(I once met a Tangier man who claimed to own a Barbary ape called Lisa, but let’s not go there, or here either.)
Copywriters have moved on since Darwin was alleged to have said, “It’s the best, science says so and I’m not lying”:
I use the sweet version of Anis del Mono in pastry cooking. Drinking it is too dangerous. I don’t use monkey anuses for anything, but Google misspellings are a useful source of traffic.
A rival product called Anis del Tigre pictured a tiger symbolically tearing apart a monkey. Gorilla Anis also made little impact. You can see a reproduction of Mono y mona, being a (respectable) lady leading a monkey by the hand, Ramon Casas’ famous winning poster for the 1897 competition, in the window of Roger de Llúria 85, Barcelona.
- Monkey hangers in 17th century Barcelona
Xenophobic atavism in the 1640 Reapers Revolt.
- Death of a monkey mascot
Anecdotes from the frozen wastes of Spain and Britain, with a brief burst of the usual twaddle.
- Daniel Heinsius’ solitary phoenix and the final words of the beastly bookseller of Barcelona
In 1927 the Catalan literary researcher and writer, Ramon Miquel i Planas (1874-1950; henceforth MiP) wrote a little book, published in a bibliophile edition, called La llegenda del llibreter assassí. In it he reflects on the origins and recycling of “Le bibliomane ou le nouveau Cardillac”, an anonymous tale published as if true in 1836 …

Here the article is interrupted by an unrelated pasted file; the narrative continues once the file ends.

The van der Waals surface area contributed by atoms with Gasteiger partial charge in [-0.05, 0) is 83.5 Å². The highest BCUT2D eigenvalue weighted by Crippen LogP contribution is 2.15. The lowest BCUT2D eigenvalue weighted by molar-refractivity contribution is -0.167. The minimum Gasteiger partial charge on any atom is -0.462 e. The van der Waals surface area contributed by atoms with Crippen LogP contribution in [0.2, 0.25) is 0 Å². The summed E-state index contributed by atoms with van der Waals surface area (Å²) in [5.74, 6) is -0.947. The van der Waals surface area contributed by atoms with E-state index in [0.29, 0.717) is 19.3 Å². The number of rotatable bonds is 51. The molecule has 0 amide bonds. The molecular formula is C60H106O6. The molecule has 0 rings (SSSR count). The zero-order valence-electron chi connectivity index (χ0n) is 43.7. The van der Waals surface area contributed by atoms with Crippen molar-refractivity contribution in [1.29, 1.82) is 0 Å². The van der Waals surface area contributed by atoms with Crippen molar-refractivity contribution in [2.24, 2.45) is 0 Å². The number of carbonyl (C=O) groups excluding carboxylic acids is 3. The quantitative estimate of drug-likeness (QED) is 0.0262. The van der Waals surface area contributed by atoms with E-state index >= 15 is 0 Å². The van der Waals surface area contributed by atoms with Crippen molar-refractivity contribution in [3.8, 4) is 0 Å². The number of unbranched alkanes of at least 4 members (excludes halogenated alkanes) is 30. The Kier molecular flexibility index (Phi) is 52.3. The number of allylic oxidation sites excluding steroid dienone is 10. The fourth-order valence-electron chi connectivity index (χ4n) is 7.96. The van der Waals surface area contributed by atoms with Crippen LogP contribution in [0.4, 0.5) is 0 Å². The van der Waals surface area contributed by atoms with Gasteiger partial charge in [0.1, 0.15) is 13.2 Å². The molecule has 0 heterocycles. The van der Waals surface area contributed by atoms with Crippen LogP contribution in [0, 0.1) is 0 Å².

- Pig foot gypsy charm
A Roger Ekirch, At day’s close: night in times past: “suspending the heart of a bullock or pig over the hearth, preferably stuck with pins and thorns”. Barcelona’s inquisition records and other (later) sources also contain a desperate screech of (sometimes living) cats and a wide range of barnyard animals with pins stuck into them …
- Assaulted by a pine processionary caterpillar!
With chunks of Dioscorides and Andrés Laguna, including the wonderful story of what happened when an impotent bridegroom and a constipated friar involuntarily swapped medicines.